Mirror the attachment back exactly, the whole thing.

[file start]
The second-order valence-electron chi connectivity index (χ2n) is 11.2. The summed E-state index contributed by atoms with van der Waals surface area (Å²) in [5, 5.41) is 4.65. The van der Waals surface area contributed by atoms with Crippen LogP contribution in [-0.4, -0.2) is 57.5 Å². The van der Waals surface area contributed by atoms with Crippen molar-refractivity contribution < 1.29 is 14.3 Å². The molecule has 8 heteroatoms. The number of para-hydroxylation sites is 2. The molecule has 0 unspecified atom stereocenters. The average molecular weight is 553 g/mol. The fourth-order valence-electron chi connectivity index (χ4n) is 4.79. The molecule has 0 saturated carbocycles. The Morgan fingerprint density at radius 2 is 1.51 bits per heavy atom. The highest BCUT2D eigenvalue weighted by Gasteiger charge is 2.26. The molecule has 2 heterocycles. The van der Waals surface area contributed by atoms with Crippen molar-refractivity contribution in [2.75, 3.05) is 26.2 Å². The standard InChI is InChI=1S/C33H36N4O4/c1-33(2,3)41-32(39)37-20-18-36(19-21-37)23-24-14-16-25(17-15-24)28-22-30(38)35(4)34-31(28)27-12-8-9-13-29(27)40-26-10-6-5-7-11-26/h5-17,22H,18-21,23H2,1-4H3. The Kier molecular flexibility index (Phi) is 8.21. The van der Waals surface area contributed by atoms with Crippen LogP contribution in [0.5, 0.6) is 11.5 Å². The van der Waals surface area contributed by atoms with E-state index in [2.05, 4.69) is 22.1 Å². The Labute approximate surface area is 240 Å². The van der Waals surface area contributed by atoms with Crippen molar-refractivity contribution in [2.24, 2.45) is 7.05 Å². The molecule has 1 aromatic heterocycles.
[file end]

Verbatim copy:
The second-order valence-electron chi connectivity index (χ2n) is 11.2. The summed E-state index contributed by atoms with van der Waals surface area (Å²) in [5, 5.41) is 4.65. The van der Waals surface area contributed by atoms with Crippen LogP contribution in [-0.4, -0.2) is 57.5 Å². The van der Waals surface area contributed by atoms with Crippen molar-refractivity contribution < 1.29 is 14.3 Å². The molecule has 8 heteroatoms. The number of para-hydroxylation sites is 2. The molecule has 0 unspecified atom stereocenters. The average molecular weight is 553 g/mol. The fourth-order valence-electron chi connectivity index (χ4n) is 4.79. The molecule has 0 saturated carbocycles. The Morgan fingerprint density at radius 2 is 1.51 bits per heavy atom. The highest BCUT2D eigenvalue weighted by Gasteiger charge is 2.26. The molecule has 2 heterocycles. The van der Waals surface area contributed by atoms with Crippen molar-refractivity contribution in [2.75, 3.05) is 26.2 Å². The standard InChI is InChI=1S/C33H36N4O4/c1-33(2,3)41-32(39)37-20-18-36(19-21-37)23-24-14-16-25(17-15-24)28-22-30(38)35(4)34-31(28)27-12-8-9-13-29(27)40-26-10-6-5-7-11-26/h5-17,22H,18-21,23H2,1-4H3. The Kier molecular flexibility index (Phi) is 8.21. The van der Waals surface area contributed by atoms with Crippen LogP contribution in [0.5, 0.6) is 11.5 Å². The van der Waals surface area contributed by atoms with E-state index in [2.05, 4.69) is 22.1 Å². The Labute approximate surface area is 240 Å². The van der Waals surface area contributed by atoms with Crippen molar-refractivity contribution in [2.24, 2.45) is 7.05 Å². The molecule has 1 aromatic heterocycles.